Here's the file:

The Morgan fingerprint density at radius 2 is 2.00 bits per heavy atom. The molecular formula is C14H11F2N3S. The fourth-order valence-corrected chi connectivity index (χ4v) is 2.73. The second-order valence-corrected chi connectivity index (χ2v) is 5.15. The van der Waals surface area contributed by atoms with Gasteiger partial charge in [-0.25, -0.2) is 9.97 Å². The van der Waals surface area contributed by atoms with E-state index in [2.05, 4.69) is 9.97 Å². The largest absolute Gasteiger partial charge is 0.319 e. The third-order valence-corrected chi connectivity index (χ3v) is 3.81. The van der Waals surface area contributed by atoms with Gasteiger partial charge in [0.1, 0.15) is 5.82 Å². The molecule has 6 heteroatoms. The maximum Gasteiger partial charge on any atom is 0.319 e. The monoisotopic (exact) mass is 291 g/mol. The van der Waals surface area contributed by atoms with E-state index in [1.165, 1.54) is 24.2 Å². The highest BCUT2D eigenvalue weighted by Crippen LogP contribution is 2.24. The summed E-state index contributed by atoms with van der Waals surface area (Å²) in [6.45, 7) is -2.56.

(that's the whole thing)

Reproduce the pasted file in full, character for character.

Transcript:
The Morgan fingerprint density at radius 2 is 2.00 bits per heavy atom. The molecular formula is C14H11F2N3S. The fourth-order valence-corrected chi connectivity index (χ4v) is 2.73. The second-order valence-corrected chi connectivity index (χ2v) is 5.15. The van der Waals surface area contributed by atoms with Gasteiger partial charge in [-0.25, -0.2) is 9.97 Å². The van der Waals surface area contributed by atoms with E-state index in [2.05, 4.69) is 9.97 Å². The largest absolute Gasteiger partial charge is 0.319 e. The third-order valence-corrected chi connectivity index (χ3v) is 3.81. The van der Waals surface area contributed by atoms with Gasteiger partial charge in [0.1, 0.15) is 5.82 Å². The molecule has 6 heteroatoms. The maximum Gasteiger partial charge on any atom is 0.319 e. The monoisotopic (exact) mass is 291 g/mol. The van der Waals surface area contributed by atoms with E-state index in [1.165, 1.54) is 24.2 Å². The highest BCUT2D eigenvalue weighted by Crippen LogP contribution is 2.24. The summed E-state index contributed by atoms with van der Waals surface area (Å²) in [6.45, 7) is -2.56.